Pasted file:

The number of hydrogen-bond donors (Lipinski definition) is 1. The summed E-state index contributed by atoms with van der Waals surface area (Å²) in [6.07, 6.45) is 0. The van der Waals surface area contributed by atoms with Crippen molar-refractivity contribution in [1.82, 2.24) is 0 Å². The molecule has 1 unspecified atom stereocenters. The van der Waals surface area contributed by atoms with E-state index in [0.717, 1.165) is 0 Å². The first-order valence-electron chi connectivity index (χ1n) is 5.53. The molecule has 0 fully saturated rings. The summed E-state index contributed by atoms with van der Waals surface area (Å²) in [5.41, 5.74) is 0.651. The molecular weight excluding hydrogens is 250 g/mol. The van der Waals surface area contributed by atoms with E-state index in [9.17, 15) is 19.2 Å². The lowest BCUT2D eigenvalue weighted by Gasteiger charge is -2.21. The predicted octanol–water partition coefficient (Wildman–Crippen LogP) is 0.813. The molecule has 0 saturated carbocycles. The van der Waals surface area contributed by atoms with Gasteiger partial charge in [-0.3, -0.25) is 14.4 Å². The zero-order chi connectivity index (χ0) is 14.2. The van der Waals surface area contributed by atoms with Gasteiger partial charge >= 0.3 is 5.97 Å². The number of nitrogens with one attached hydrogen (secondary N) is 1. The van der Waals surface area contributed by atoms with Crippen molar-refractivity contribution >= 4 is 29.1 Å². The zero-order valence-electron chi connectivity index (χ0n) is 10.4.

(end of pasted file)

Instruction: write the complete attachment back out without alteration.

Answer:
The number of hydrogen-bond donors (Lipinski definition) is 1. The summed E-state index contributed by atoms with van der Waals surface area (Å²) in [6.07, 6.45) is 0. The van der Waals surface area contributed by atoms with Crippen molar-refractivity contribution in [1.82, 2.24) is 0 Å². The molecule has 1 unspecified atom stereocenters. The van der Waals surface area contributed by atoms with E-state index in [0.717, 1.165) is 0 Å². The first-order valence-electron chi connectivity index (χ1n) is 5.53. The molecule has 0 fully saturated rings. The summed E-state index contributed by atoms with van der Waals surface area (Å²) in [5.41, 5.74) is 0.651. The molecular weight excluding hydrogens is 250 g/mol. The van der Waals surface area contributed by atoms with E-state index in [9.17, 15) is 19.2 Å². The lowest BCUT2D eigenvalue weighted by Gasteiger charge is -2.21. The predicted octanol–water partition coefficient (Wildman–Crippen LogP) is 0.813. The molecule has 0 saturated carbocycles. The van der Waals surface area contributed by atoms with Gasteiger partial charge in [-0.3, -0.25) is 14.4 Å². The zero-order chi connectivity index (χ0) is 14.2. The van der Waals surface area contributed by atoms with Gasteiger partial charge >= 0.3 is 5.97 Å². The number of nitrogens with one attached hydrogen (secondary N) is 1. The van der Waals surface area contributed by atoms with Crippen molar-refractivity contribution >= 4 is 29.1 Å². The zero-order valence-electron chi connectivity index (χ0n) is 10.4.